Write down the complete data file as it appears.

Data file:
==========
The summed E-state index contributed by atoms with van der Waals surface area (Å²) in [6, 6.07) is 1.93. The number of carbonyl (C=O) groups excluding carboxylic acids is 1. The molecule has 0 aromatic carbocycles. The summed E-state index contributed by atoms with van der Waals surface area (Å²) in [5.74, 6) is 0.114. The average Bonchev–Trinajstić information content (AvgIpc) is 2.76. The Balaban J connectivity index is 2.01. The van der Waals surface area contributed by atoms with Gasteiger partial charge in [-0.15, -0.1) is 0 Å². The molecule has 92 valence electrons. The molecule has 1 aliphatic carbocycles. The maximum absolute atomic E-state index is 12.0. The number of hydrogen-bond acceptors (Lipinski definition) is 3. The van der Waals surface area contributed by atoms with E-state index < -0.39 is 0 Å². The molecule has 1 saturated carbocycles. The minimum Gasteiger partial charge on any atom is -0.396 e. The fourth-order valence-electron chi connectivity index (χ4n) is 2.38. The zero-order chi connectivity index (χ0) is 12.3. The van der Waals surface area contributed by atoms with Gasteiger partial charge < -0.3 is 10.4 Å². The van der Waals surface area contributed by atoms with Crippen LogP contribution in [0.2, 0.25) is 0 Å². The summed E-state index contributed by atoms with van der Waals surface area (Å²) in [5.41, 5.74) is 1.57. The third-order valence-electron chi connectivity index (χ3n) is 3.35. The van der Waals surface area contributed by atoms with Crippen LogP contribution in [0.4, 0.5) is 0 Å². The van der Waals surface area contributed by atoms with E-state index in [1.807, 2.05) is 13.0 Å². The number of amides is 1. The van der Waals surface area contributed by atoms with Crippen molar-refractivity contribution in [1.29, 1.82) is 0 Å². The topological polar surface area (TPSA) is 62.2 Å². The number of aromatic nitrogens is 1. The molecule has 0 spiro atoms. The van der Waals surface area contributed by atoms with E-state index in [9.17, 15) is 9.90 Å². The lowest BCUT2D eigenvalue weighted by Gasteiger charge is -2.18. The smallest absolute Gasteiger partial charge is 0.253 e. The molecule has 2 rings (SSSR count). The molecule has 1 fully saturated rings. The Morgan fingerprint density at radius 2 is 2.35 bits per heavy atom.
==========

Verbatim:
The summed E-state index contributed by atoms with van der Waals surface area (Å²) in [6, 6.07) is 1.93. The number of carbonyl (C=O) groups excluding carboxylic acids is 1. The molecule has 0 aromatic carbocycles. The summed E-state index contributed by atoms with van der Waals surface area (Å²) in [5.74, 6) is 0.114. The average Bonchev–Trinajstić information content (AvgIpc) is 2.76. The Balaban J connectivity index is 2.01. The van der Waals surface area contributed by atoms with Gasteiger partial charge in [-0.15, -0.1) is 0 Å². The molecule has 92 valence electrons. The molecule has 1 aliphatic carbocycles. The maximum absolute atomic E-state index is 12.0. The number of hydrogen-bond acceptors (Lipinski definition) is 3. The van der Waals surface area contributed by atoms with E-state index < -0.39 is 0 Å². The molecule has 1 saturated carbocycles. The minimum Gasteiger partial charge on any atom is -0.396 e. The fourth-order valence-electron chi connectivity index (χ4n) is 2.38. The zero-order chi connectivity index (χ0) is 12.3. The van der Waals surface area contributed by atoms with Gasteiger partial charge < -0.3 is 10.4 Å². The van der Waals surface area contributed by atoms with Crippen LogP contribution in [0.2, 0.25) is 0 Å². The summed E-state index contributed by atoms with van der Waals surface area (Å²) in [5.41, 5.74) is 1.57. The third-order valence-electron chi connectivity index (χ3n) is 3.35. The van der Waals surface area contributed by atoms with Crippen LogP contribution in [0.4, 0.5) is 0 Å². The van der Waals surface area contributed by atoms with E-state index in [1.807, 2.05) is 13.0 Å². The number of amides is 1. The van der Waals surface area contributed by atoms with Crippen molar-refractivity contribution in [1.29, 1.82) is 0 Å². The topological polar surface area (TPSA) is 62.2 Å². The number of aromatic nitrogens is 1. The molecule has 0 spiro atoms. The van der Waals surface area contributed by atoms with E-state index in [9.17, 15) is 9.90 Å². The lowest BCUT2D eigenvalue weighted by Gasteiger charge is -2.18. The smallest absolute Gasteiger partial charge is 0.253 e. The molecule has 2 rings (SSSR count). The molecule has 1 fully saturated rings. The Morgan fingerprint density at radius 2 is 2.35 bits per heavy atom.